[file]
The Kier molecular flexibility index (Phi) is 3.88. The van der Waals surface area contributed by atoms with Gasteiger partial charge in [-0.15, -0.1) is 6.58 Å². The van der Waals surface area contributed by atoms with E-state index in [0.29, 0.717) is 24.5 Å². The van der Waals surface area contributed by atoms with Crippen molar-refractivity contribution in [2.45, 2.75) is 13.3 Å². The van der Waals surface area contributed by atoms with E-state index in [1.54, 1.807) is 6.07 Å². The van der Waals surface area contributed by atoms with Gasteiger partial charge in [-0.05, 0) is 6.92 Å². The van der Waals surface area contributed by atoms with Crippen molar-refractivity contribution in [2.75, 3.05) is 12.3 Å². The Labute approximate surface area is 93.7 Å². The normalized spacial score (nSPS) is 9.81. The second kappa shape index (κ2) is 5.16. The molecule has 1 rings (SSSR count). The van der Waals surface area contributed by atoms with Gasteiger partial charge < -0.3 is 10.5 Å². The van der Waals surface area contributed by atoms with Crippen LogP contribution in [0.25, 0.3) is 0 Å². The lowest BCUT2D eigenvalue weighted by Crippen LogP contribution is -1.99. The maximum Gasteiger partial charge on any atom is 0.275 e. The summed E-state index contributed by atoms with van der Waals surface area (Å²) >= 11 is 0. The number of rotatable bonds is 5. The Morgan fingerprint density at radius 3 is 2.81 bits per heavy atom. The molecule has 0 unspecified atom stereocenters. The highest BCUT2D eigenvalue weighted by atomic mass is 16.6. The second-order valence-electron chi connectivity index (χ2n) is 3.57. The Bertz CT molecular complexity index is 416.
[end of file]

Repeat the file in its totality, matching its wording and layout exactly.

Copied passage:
The Kier molecular flexibility index (Phi) is 3.88. The van der Waals surface area contributed by atoms with Gasteiger partial charge in [-0.15, -0.1) is 6.58 Å². The van der Waals surface area contributed by atoms with E-state index in [0.29, 0.717) is 24.5 Å². The van der Waals surface area contributed by atoms with Crippen molar-refractivity contribution in [2.45, 2.75) is 13.3 Å². The van der Waals surface area contributed by atoms with E-state index in [1.54, 1.807) is 6.07 Å². The van der Waals surface area contributed by atoms with Gasteiger partial charge in [-0.05, 0) is 6.92 Å². The van der Waals surface area contributed by atoms with Crippen molar-refractivity contribution in [2.75, 3.05) is 12.3 Å². The Labute approximate surface area is 93.7 Å². The normalized spacial score (nSPS) is 9.81. The second kappa shape index (κ2) is 5.16. The molecule has 1 rings (SSSR count). The van der Waals surface area contributed by atoms with Gasteiger partial charge < -0.3 is 10.5 Å². The van der Waals surface area contributed by atoms with Crippen LogP contribution in [0.25, 0.3) is 0 Å². The lowest BCUT2D eigenvalue weighted by Crippen LogP contribution is -1.99. The maximum Gasteiger partial charge on any atom is 0.275 e. The summed E-state index contributed by atoms with van der Waals surface area (Å²) >= 11 is 0. The number of rotatable bonds is 5. The Morgan fingerprint density at radius 3 is 2.81 bits per heavy atom. The molecule has 0 unspecified atom stereocenters. The highest BCUT2D eigenvalue weighted by atomic mass is 16.6. The second-order valence-electron chi connectivity index (χ2n) is 3.57. The Bertz CT molecular complexity index is 416.